It seems that we can add the UK Prime Minister to the long list of Bloodhound fans.

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While we were in India talking about the car's technology, work continued at the Bloodhound Technical Centre to make it all happen.

The prep work on various bits of the chassis included NDT (non-destructive testing) of the brake chute bracing structure.

This V-shaped beam takes the loads of the brake chutes, which can be extremely high.

The maximum deployment speed is likely to be around 650mph, giving a steady-state drag load of 90kN (9 tonnes) with a potential "shock" load of up to 13 tonnes during the opening sequence.

With this kind of load going through it, we need to make sure that the brace doesn't have any cracks or faults in the metal.

The brace was sprayed with a penetrating dye to find even the smallest imperfection and - thankfully - it passed with flying colours.

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The preparation for December's fuel system test is also nearing completion.

The fuel tanks are now being installed for the final time (assuming all goes well with the testing, of course).

As briefly described last month, there are three separate fuel tanks in the car.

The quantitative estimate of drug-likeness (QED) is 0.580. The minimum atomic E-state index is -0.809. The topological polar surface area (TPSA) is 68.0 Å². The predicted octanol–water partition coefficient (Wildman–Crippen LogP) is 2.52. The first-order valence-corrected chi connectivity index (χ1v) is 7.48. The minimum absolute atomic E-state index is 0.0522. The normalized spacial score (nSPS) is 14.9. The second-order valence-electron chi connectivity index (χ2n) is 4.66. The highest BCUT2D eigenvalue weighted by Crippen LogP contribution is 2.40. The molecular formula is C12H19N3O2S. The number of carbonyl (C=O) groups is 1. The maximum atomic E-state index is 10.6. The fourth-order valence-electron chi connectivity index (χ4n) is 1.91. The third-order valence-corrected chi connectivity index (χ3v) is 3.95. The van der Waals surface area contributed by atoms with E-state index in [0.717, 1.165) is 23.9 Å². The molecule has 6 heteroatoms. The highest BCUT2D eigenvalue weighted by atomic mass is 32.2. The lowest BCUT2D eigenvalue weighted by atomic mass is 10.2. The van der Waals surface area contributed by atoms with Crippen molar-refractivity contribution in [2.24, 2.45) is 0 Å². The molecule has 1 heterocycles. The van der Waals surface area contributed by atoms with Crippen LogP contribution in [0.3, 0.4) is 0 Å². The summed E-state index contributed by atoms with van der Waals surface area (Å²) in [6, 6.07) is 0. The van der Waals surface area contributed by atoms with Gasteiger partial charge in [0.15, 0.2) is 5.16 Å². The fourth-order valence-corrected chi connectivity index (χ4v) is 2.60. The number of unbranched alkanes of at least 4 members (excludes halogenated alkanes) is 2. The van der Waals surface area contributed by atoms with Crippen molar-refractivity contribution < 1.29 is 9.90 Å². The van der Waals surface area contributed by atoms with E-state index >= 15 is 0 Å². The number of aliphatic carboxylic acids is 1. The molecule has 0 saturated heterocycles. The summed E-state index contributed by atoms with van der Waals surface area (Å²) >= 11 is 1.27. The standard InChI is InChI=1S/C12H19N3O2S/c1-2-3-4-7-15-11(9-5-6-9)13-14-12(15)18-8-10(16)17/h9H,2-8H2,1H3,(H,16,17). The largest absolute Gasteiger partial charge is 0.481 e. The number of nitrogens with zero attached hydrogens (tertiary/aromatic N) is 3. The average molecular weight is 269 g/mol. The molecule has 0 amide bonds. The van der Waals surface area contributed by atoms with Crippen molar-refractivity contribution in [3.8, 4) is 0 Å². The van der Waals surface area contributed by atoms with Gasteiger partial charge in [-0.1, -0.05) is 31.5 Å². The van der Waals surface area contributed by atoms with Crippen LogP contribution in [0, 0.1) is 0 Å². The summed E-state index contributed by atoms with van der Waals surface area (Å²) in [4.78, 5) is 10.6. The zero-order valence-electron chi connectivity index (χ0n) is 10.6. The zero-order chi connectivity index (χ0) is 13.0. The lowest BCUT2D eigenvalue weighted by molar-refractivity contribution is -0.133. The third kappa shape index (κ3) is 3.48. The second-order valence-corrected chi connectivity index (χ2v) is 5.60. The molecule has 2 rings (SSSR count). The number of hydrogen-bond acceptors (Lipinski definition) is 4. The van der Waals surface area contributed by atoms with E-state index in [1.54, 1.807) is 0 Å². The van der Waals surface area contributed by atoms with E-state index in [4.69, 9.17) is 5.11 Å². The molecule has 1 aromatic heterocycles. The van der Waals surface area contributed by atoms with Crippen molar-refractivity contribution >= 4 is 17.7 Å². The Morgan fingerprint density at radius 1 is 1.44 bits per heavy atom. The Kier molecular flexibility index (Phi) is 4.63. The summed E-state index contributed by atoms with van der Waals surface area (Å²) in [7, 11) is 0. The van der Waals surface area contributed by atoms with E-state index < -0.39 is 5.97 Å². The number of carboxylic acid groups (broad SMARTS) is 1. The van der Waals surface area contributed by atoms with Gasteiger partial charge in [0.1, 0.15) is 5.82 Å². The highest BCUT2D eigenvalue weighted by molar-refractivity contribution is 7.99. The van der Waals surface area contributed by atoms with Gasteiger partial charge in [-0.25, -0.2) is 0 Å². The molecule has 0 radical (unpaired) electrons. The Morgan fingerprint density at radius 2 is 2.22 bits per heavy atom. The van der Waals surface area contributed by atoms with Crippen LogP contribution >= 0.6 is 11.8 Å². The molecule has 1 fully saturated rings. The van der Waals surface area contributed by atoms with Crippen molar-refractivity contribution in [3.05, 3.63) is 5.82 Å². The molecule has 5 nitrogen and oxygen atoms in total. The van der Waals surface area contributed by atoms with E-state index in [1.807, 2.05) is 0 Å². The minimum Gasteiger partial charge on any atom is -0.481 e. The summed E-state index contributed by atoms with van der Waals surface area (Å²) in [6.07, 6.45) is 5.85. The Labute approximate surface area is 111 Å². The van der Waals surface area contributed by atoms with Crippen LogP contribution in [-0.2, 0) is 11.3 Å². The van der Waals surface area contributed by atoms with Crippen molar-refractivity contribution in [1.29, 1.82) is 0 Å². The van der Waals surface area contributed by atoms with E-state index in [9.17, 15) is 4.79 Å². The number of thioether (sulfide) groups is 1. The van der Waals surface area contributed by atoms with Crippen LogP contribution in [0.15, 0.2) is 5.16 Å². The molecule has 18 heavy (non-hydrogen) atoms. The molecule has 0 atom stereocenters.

The 500-litre main tank contains more than enough fuel to start up the jet engine, do a full-reheat run to the other end of the desert, and then run the engine at idle for a few minutes to stabilise the temperatures before shutdown.

The 2x100-litre "auxiliary" tanks, tucked in the sides of the chassis behind the main tank, are there just in case we have a few minutes' hold-up before a run, while we're waiting for the "all clear" to start.

It would also allow me to "drive" the car at slow speed back to our desert camp at the end of a run, if required.

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In effect, this extra 200 litres of jet fuel is there to add some flexibility to our start-up and shutdown process.

All three tanks are made by Advanced Fuel Systems and are contained in hugely strong carbon fibre boxes with 15mm thick walls (that's very thick for carbon fibre).

Inside the carbon fibre boxes there are flexible tank liners, which are filled with foam.

This is the same type of foam filling used in race cars, to stop the fuel "sloshing" backwards and forwards, or from side to side, when the car is running.

The main tank is also split into two halves across the car, to reduce the load on the rear wall of the tank.

Jet fuel has a density of about 0.8 (compared with water), so 500 litres of jet fuel weighs around 400kg.